Volume 72 (2019-2020)

The Amazon World Headquarters Campus Spheres USA

Essay

Short-Termism and Antitrust’s Innovation Paradox

by  Joshua P. Zoffer  

Antitrust law has long struggled to account for the role of innovation in economic production. Dynamic factors like capital stock, investment spending, and productivity growth do not lend themselves to neat doctrinal rules or clear regulatory mandates. And the antitrust literature has long treated “innovation” as either the domain of intellectual property law or a black-box variable, rather than the product of specific intracompany organizational and investment decisions.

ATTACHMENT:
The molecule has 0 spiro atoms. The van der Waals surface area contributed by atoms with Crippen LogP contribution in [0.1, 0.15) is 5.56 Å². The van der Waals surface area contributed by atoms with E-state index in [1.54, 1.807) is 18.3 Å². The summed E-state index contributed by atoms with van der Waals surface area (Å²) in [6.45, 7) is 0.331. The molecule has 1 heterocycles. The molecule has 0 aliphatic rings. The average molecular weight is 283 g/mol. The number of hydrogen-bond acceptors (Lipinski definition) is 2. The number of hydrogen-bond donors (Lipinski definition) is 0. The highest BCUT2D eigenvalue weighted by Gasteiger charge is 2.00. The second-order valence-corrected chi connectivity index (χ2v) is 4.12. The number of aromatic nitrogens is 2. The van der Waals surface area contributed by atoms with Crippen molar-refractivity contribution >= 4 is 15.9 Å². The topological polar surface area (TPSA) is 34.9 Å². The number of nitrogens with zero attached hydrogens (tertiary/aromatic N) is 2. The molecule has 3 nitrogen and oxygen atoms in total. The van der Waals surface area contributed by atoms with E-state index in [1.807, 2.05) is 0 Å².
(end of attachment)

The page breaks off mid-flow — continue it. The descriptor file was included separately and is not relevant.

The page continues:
Volume 71 (2018-2019)

File Folders of Taxes

Essay

Hyperlocal Responses to the SALT Deduction Limitation

by  Manoj Viswanathan  

The Tax Cuts and Jobs Act places a $10,000 limit on the federal deduction for state and local taxes (SALT). Much has been said about state-level responses to this cap, but there has been little analysis of local-level effects or how local governments could similarly respond. This Essay addresses that gap by (1) statistically modeling the number of taxpayers affected by the SALT deduction cap at a ZIP-code level, and (2) proposing locality-based strategies relevant to taxpayers throughout the U.S., not just those living in highly affected states.

Volume 71 (2018-2019)

An empty fenced prison yard with prison behind

Symposium - 2019 - Immigration

Privatized Detention & Immigration Federalism

by  David S. Rubenstein & Pratheepan Gulasekaram